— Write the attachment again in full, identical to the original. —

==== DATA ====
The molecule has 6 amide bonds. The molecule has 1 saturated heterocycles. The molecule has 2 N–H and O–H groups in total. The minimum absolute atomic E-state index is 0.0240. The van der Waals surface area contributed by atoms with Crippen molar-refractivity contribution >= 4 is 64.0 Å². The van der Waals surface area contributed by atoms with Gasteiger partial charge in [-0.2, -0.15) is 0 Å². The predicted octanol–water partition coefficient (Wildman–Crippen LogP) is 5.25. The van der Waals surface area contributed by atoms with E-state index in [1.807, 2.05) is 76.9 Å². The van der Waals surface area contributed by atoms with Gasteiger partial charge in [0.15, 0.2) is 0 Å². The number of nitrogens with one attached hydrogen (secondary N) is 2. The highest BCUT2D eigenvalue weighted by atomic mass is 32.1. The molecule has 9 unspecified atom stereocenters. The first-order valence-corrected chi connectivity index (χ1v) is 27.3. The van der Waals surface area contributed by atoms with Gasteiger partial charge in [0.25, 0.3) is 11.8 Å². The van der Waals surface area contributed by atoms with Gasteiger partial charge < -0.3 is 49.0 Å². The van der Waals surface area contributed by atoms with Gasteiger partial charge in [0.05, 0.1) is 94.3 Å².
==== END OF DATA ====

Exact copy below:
The molecule has 6 amide bonds. The molecule has 1 saturated heterocycles. The molecule has 2 N–H and O–H groups in total. The minimum absolute atomic E-state index is 0.0240. The van der Waals surface area contributed by atoms with Crippen molar-refractivity contribution >= 4 is 64.0 Å². The van der Waals surface area contributed by atoms with Gasteiger partial charge in [-0.2, -0.15) is 0 Å². The predicted octanol–water partition coefficient (Wildman–Crippen LogP) is 5.25. The van der Waals surface area contributed by atoms with E-state index in [1.807, 2.05) is 76.9 Å². The van der Waals surface area contributed by atoms with Gasteiger partial charge in [0.15, 0.2) is 0 Å². The number of nitrogens with one attached hydrogen (secondary N) is 2. The highest BCUT2D eigenvalue weighted by atomic mass is 32.1. The molecule has 9 unspecified atom stereocenters. The first-order valence-corrected chi connectivity index (χ1v) is 27.3. The van der Waals surface area contributed by atoms with Gasteiger partial charge in [0.25, 0.3) is 11.8 Å². The van der Waals surface area contributed by atoms with Gasteiger partial charge < -0.3 is 49.0 Å². The van der Waals surface area contributed by atoms with Gasteiger partial charge in [0.05, 0.1) is 94.3 Å².